Featured Research

from universities, journals, and other organizations

Scientists Teach Enzyme To Make Synthetic Heparin In More Varieties

Date:
November 27, 2008
Source:
University of North Carolina at Chapel Hill
Summary:
Scientists have learned to customize a key human enzyme responsible for producing heparin, opening the door to a more effective synthetic anticoagulant as well as treatments for other conditions.

Scientists at the University of North Carolina at Chapel Hill have learned to customize a key human enzyme responsible for producing heparin, opening the door to a more effective synthetic anticoagulant as well as treatments for other conditions.

Jian Liu, Ph.D., and colleagues at the UNC Eshelman School of Pharmacy have learned to modify the enzyme heparan sulfate 2-O-sulfotransferase, which produces heparin in the human body in addition to other heparin-like molecules. By modifying 2-O-sulfotransferase, researchers will be able to create customized forms of synthetic heparin with different properties.

“Previously it was nearly impossible to change the nature of the heparin generated by the enzyme,” said Liu, associate professor in the school’s medicinal chemistry and natural products division. “The degree of difficulty was 10-plus. Now it’s more like a two or three, which opens the door to the possibility of improving on the natural product.”

Heparin is produced naturally by many creatures, including humans. As a drug, it is a common anticoagulant derived mainly from the intestinal lining of pigs. The manufactured form of the substance is most often used during and after procedures such as kidney dialysis, heart bypass surgery, stent implantation, indwelling catheters, and knee and hip replacements to prevent clots from blocking or restricting the flow of blood. The annual worldwide sales of heparin are estimated at $3 billion.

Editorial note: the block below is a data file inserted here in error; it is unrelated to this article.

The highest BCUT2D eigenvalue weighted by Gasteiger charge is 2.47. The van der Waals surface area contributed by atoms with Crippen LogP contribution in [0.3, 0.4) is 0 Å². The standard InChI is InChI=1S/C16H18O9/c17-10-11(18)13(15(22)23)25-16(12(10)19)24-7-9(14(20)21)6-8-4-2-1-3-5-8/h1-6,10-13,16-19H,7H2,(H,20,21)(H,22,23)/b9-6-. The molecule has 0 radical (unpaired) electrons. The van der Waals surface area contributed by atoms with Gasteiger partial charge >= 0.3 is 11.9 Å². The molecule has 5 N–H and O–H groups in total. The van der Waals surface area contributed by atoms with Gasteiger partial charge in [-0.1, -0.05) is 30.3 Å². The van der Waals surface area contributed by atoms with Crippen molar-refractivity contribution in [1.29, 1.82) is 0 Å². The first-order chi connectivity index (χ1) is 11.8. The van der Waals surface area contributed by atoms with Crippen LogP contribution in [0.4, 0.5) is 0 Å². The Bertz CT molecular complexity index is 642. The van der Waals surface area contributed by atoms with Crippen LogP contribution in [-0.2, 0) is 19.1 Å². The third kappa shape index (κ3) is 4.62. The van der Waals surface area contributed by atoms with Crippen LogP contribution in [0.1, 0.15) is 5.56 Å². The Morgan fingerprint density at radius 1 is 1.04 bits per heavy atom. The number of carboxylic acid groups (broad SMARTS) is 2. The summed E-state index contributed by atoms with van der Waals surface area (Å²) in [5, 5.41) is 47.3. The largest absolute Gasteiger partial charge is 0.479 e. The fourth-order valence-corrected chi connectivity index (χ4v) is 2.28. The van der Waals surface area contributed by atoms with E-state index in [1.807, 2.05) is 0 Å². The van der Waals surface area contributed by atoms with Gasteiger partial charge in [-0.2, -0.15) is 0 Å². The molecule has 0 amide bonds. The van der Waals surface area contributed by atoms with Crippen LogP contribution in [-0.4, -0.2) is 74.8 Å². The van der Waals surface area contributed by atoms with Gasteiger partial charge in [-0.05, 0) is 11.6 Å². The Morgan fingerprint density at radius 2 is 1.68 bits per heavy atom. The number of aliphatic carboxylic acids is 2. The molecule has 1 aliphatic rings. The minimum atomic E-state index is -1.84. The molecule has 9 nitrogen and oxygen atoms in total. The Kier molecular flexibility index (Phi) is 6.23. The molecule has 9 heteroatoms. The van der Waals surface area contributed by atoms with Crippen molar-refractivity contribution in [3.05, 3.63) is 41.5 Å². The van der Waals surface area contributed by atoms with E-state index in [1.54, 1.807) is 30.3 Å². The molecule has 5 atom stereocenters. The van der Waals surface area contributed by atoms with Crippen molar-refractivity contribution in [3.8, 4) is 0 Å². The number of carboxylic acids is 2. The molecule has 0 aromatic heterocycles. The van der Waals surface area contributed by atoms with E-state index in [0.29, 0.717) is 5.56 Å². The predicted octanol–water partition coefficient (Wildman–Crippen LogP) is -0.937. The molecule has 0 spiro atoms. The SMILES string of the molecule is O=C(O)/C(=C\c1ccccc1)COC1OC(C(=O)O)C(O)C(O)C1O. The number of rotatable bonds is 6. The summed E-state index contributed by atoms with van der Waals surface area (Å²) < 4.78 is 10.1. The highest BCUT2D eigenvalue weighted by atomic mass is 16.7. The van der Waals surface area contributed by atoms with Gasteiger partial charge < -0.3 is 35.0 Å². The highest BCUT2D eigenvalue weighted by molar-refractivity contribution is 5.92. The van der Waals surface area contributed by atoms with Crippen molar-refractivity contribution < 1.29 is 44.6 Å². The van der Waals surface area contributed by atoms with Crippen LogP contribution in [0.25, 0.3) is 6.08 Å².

The drug was in the spotlight earlier this year when more than 80 people died and hundreds of others suffered adverse reactions to it, leading to recalls of the drug in countries around the world. Authorities linked the problems to a contaminant in raw natural heparin made from pigs in China. A synthetic version of the drug that can be produced in controlled conditions is key to preventing a recurrence of that tragedy, Liu said.

“The pig stuff has served us well for 50 years and is very inexpensive, but if we cannot control the supply chain, we cannot ensure the safety of the drug,” Liu said. “I am working for the day when synthetic heparin can be brewed in large laboratories at a low cost.”

There is also interest in heparin as a treatment for small-cell lung cancer, Liu said. Being able to produce customized versions of the heparin molecule using 2-O-sulfotransferase would allow researchers to emphasize the drug’s potential anti-cancer properties. Heparin-like structures have also shown potential as treatments for arthritis, asthma and transplant rejection, among other conditions.

The study was supported by grants from the American Heart Association, the National Institutes of Health and the Intramural Research Program of the National Institute of Environmental Heath Sciences.

Liu is senior author of the study along with Lars Pedersen, Ph.D., an adjunct associate professor at the school and a staff scientist at the National Institute of Environmental Health Sciences. Other authors are Heather Bethea, Ph.D. candidate, and Ding Xu, Ph.D., a Ph.D student at UNC at the time of the study who is now a postdoctoral fellow at the University of California, San Diego.

Working with researchers from Rensselaer Polytechnic Institute, Liu developed a process to create commercially viable quantities of synthetic heparin in 2006. In 2007 he developed Recomparin, a variety of synthetic heparin with a simplified chemical structure that makes it easier to produce and perhaps less likely to cause side effects.